In this section we do not go too deep into the workings. One can read the in depth review of Sequence to Sequence Learning with Neural Networks and come back to this section.
In neural machine translation, we fit a parameterized model such that the conditional probability maximizes on sentence pairs. Once we have a trained model, we can generate translations by searching for the maximum conditional probability.
The use of neural networks to directly learn the conditional distribution has given promising results. The most appreciated architecture for this task typically consisted of two components, an encoder, and a decoder. On the one hand, the encoder models on the source sentence x and outputs a fixed-length vector which the decoder decodes into the target sentence y. You can check out a previous report of Aritra's where he delves deep into this architecture for neural machine translation.
Despite being a promising approach to neural machine translation, it did have its flaws. The encoder's output viz. (a fixed-length vector) could not hold the meaning quite that well when the sentences grew in size. This led to researchers looking for a better approach to translation.

RNN Encoder-Decoder

Before talking about attention it would be worth our time to recap on the RNN based encoder and decoder framework. An encoder reads the input sentence x=(x_1,...,x_{T_{x}}) into a vector c. Here an RNN is used such that
h_{t}=f(x_t,h_{t-1})\\ c=q(\{h_1,...,h_{T_{x}}\})
where h_t\in\Re^n is the hidden state at time t, and c is a fixed-length vector generated from the sequence of hidden states. f and g are the non-linear functions. In the previous papers authors have used LSTMs and RNNs as f and h_T=q(\{h1,...,h_T\}).
p(y)=\prod^{T}_{t=1} p(y_{t}|\{y_1,...,y_{t-1}\},x)
With an RNN, each of the conditional probabilities is modeled as
where g is a potential multi-layered, nonlinear function that outputs the probability of y_{t} and s_{t}is the hidden state of the RNN.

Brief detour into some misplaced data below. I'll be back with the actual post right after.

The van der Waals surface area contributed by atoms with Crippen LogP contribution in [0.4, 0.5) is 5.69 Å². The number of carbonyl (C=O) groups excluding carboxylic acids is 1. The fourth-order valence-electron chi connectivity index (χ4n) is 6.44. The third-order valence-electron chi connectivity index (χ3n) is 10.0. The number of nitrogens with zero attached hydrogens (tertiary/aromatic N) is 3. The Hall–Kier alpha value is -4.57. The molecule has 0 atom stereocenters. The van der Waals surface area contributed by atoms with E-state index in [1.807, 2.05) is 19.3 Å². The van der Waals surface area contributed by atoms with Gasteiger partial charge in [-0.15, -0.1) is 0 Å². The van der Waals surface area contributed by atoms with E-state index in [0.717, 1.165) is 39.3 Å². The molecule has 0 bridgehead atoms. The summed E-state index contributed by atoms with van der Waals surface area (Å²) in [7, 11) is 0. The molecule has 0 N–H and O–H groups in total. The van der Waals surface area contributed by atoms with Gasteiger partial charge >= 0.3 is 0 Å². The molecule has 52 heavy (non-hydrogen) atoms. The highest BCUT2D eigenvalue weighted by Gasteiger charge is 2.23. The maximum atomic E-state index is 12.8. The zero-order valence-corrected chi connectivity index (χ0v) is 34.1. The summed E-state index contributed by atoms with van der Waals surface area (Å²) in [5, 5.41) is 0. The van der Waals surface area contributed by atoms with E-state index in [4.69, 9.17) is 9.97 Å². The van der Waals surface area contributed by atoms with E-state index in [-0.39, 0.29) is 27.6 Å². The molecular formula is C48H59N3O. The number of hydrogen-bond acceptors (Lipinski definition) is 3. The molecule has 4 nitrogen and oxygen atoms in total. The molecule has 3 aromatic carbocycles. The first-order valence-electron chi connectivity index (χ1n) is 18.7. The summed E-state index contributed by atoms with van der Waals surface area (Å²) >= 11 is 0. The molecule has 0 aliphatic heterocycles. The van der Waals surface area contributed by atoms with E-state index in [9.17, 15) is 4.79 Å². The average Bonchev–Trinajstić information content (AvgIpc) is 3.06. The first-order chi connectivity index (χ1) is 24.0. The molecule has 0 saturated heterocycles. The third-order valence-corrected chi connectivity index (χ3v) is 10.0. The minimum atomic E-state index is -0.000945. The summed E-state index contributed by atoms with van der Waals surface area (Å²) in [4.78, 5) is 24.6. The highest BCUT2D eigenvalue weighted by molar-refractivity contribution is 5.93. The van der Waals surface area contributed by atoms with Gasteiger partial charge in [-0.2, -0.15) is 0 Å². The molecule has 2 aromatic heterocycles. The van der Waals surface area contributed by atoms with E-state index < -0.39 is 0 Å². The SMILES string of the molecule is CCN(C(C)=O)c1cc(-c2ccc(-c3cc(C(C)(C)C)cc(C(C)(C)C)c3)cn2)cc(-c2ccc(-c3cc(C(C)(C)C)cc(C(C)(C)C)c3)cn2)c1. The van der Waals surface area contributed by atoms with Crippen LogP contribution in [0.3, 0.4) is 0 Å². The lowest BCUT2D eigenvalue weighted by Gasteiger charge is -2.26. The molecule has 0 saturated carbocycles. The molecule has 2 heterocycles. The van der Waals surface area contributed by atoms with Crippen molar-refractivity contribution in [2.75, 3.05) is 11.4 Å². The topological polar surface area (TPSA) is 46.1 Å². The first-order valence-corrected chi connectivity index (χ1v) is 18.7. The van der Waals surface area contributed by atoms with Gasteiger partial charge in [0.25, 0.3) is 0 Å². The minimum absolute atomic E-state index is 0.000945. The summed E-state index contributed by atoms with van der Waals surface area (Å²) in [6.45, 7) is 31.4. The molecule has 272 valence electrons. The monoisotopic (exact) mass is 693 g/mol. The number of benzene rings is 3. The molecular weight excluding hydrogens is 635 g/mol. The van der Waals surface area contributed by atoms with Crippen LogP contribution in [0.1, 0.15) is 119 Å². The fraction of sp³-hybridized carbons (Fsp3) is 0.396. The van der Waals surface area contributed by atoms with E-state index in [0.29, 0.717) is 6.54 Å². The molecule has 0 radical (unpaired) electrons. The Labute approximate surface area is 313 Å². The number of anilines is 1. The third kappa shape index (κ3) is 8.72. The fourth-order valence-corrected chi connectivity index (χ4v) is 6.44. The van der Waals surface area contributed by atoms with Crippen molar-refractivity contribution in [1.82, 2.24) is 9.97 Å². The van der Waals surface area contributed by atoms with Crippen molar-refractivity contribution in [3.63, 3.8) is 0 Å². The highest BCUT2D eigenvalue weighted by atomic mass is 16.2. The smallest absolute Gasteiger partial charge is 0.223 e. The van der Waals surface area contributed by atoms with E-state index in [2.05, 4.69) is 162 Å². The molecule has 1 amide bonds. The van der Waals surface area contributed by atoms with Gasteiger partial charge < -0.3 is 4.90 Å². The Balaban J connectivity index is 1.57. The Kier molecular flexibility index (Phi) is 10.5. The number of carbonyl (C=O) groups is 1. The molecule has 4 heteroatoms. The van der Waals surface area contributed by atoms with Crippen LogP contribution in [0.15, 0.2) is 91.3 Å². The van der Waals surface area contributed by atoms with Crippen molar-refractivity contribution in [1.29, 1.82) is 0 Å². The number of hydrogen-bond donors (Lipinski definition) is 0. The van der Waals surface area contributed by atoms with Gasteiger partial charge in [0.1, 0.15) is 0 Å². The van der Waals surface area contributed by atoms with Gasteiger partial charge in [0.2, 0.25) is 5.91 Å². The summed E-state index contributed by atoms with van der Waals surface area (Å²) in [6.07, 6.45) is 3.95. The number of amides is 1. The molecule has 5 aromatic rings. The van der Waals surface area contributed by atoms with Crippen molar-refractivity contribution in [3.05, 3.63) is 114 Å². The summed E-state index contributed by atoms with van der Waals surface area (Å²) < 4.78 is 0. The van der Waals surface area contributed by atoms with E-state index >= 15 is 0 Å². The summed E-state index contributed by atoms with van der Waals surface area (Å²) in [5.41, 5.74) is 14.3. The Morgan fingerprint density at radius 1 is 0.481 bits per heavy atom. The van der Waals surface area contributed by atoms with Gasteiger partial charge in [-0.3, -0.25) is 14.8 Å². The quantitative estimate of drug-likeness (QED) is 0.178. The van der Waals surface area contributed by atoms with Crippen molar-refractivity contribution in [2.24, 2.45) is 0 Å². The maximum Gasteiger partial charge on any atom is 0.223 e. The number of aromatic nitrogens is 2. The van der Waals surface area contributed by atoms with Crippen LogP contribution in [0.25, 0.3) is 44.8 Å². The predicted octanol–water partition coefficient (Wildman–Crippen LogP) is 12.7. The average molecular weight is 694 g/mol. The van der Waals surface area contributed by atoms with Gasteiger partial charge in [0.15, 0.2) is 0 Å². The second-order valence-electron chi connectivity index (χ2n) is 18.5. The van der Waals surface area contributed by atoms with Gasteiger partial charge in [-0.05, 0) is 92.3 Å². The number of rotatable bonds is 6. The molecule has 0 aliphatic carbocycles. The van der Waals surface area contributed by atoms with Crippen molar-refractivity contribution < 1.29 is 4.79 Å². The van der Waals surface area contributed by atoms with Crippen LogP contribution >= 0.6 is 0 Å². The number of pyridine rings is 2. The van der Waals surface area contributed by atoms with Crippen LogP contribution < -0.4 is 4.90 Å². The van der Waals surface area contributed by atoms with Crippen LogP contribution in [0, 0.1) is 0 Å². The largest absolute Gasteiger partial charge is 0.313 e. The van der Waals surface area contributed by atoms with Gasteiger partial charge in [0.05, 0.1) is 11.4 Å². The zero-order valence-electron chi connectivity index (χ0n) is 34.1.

s_{t}=f_{dec}(y_{t-1},s_{t-1})\\ g(y_{t-1},s_t,c)=\sigma{(W_{y}y_{t-1}+W_ss_t+W_cc)}
where \sigma stands for SoftMax function.


NMT with attention:
We have boxed the symbol that makes all the difference.
Attention is essentially the addition of a context vector that can change dynamically with the word that is getting created. Before going into the mathematical complications of this new entity, we want you to understand it intuitively. Once our encoder's output is being fed to our decoder, the decoder will start making predictions of our output sentence one by one. For each output prediction, the model determines which input word holds more importance in predicting a singular output word.
Attention in the Encoder and Decoder setup
The above diagram is a step by step GIF that tells us how the attention works:


The most important part of our series are the visualizations. We understand that visualizations are a great tool for building intuition, hence the series will be filled with images, gifs and custom visualization for the reader to enjoy.
Some of the examples of the visualizations to come in the later part of the series are as follows.

Hover over the words to check the attention weights for the translated words. This custom visualization is taken from Attention Custom Chart Viz Report by Kyle.

These are the heatmaps for the source vs the translated sentences. This gives us the attention weights and importance of translations.


The point of this report was to give our readers a first taste of this elegant concept. Attention not only helped further the world of NLP by leaps and bounds, but also found its way into other domains like CV.
As we read through the different ways of creating and adding Attention in our NLP architectures, the concept slowly unraveled its magic as we reveled in its ingenuity. We plan to address these in our next reports, where we talk about how Attention evolved from Bahdanau's vision to Luong's simplistic but decisive contribution. There is a huge scope of ablative studies when it comes to Attention and we have tried to talk about as many of them as we can. I hope you enjoy this little journey we have planned for you!
The authors:
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Devjyoti Chakrobarty @Cr0wley_zz @cr0wley-zz
Aritra Roy Gosthipaty @ariG23498 @ariG23498